This thought bolted into my mind like a horse stung by a wasp that afternoon at the office of The Evening Mirror. I was in the midst of listening to a joke about two backward Hoosiers being told by the editor Mr. George Pope Morris. I knew that the news Mr. Morris was obviously putting off giving me must not be good. Still, I laughed delightedly at his infantile joke, even while choking on the miasma created by his excess of perfumed hair pomade, the open glue pot sitting upon his desk, and the parrot cage to my left, which was in dire need of changing. I hoped to soften him, just as a "Hooker" softens potential customers by lifting a corner of her skirt.
I struck when Mr. Morris was still chuckling from his own joke. Showing teeth brushed with particular care before I had set off to confront him after a silence of twenty-two days, I said, "About the poem I sent you in January. . . ." I trailed off, widening my eyes with hopefulness, my equivalent of petticoat lifting. If I was to become independent, I needed the income.
No sailor considering a pair of ankles looked more wary than Mr. George Pope Morris did at that moment, although few sailors managed to achieve the success he had at toilet, particularly with his hair. Never before had such a lofty loaf of curls arisen from a human head without the aid of padding. It was as if he had used his top hat for a mold. Whether by design or accident, one large curl had escaped the mass and now dangled upon his forehead like a gelatinous fishhook.
"Might you have misplaced it?" I asked lightly. Maybe he would appreciate putting the blame on his partner. "Or perhaps Mr. Willis has it."
His gaze slid down to my bosom, registered the disappointment of seeing only cloak, then snapped back to my face. "I'm sorry, Mrs. Osgood. To be quite frank, it is not what we are looking for."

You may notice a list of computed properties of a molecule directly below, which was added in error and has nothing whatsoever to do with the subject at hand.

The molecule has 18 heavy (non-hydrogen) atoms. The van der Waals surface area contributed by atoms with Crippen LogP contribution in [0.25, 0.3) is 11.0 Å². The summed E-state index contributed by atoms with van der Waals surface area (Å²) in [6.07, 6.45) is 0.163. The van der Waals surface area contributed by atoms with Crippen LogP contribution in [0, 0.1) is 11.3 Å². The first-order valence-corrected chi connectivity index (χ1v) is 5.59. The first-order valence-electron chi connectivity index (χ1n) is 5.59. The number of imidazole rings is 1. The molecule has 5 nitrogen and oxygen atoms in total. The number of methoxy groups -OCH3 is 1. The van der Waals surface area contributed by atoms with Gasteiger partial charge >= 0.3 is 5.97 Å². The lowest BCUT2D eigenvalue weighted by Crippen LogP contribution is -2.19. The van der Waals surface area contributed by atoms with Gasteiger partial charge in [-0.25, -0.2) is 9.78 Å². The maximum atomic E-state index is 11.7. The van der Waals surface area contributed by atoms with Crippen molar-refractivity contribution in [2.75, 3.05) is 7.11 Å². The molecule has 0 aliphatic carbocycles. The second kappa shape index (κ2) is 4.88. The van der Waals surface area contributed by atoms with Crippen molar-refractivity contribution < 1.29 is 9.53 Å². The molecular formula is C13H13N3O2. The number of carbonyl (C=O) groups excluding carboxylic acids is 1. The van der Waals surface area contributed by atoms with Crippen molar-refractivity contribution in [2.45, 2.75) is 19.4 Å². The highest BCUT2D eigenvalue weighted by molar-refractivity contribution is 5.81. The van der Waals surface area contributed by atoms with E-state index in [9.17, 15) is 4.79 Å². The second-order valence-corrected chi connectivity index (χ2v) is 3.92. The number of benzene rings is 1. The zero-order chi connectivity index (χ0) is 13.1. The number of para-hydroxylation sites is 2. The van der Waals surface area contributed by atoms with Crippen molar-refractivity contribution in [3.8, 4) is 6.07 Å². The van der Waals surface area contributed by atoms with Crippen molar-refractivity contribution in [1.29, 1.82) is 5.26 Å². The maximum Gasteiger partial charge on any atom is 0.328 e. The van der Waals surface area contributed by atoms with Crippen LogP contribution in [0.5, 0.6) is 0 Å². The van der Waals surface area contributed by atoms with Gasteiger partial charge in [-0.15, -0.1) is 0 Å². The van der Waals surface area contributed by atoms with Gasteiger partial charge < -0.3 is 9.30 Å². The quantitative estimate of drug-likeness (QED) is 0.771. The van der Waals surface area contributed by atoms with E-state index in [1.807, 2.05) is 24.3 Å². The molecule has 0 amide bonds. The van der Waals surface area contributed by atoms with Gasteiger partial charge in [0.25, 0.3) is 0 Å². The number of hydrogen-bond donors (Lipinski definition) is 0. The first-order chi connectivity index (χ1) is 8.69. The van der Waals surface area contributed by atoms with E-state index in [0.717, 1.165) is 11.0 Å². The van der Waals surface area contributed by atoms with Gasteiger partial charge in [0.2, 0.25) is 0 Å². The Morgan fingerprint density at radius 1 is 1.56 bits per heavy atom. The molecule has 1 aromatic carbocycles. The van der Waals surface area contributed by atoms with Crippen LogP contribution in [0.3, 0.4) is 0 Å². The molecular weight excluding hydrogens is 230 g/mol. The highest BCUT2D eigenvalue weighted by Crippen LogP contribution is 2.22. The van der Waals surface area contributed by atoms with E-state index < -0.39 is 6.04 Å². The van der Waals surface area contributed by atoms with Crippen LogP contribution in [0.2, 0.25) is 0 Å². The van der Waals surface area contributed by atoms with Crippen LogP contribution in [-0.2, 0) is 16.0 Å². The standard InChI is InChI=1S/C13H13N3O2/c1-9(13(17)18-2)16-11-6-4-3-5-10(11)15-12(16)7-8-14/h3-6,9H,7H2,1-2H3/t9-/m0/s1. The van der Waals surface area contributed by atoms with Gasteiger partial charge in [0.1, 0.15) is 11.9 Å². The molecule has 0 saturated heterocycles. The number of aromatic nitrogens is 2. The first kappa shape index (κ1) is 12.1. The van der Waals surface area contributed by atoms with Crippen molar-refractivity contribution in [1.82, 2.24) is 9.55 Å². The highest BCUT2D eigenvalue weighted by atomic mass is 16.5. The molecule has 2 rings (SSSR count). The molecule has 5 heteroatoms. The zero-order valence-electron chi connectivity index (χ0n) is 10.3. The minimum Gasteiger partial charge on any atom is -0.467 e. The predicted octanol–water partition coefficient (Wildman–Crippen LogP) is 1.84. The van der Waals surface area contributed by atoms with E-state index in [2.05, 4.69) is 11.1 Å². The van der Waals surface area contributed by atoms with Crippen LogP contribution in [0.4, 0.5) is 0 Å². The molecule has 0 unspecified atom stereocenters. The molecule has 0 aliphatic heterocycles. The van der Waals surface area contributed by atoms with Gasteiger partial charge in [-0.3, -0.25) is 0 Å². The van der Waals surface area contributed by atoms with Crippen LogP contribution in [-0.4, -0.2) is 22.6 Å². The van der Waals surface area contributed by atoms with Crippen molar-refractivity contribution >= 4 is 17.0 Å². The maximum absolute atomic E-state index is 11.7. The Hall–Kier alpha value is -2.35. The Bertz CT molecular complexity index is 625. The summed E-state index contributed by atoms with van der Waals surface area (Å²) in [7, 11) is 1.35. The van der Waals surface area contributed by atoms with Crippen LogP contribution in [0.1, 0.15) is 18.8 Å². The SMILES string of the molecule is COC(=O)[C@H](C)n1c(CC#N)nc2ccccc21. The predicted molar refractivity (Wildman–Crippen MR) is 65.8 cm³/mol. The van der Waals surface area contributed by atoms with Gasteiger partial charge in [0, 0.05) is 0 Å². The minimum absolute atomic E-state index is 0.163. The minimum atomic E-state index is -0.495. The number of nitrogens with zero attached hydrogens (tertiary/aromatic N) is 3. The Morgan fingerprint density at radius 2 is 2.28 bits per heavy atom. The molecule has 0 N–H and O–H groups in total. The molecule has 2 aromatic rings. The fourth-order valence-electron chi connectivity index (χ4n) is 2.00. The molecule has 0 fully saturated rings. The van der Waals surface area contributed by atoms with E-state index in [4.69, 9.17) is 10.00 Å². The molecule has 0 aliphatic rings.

"I'm certain that your female readership would enjoy my allusions to love in my descriptions of flowers. Mr. Rufus Griswold has been so kind to include some of my poems in his recent collection. Perhaps you've heard of it?"
"I know Griswold's collection. Everyone does-he's made sure of it. How that little bully got to be such an authority on poetry, I'll never know."
"Threats of death?"
Mr. Morris laughed, then waggled his finger at me. "Mrs. Osgood!"
Quickly before I lost him: "My own book, published by Mr. Harper, The Poetry of Flowers and the Flowers of Poetry, sold quite well."
"When was that?" he asked distractedly.
"Two years ago." Actually it was four.
"As I thought. Flowers are not what is selling of late. What everyone is interested in these days are shivery tales. Stories of the macabre."
"Like Mr. Poe's bird poem?"
He nodded, causing the great greased curl to bounce. "As a matter of fact, yes. Our sales soared when we brought out the 'The Raven' at the end of January. Same thing happened when we reprinted it last week. I suspect we could reprint it ten times and it wouldn't be enough. Readers have gone Raven-mad."
"I see." I didn't see. Yes, I had read the poem. Everyone in New York had since it had first been published th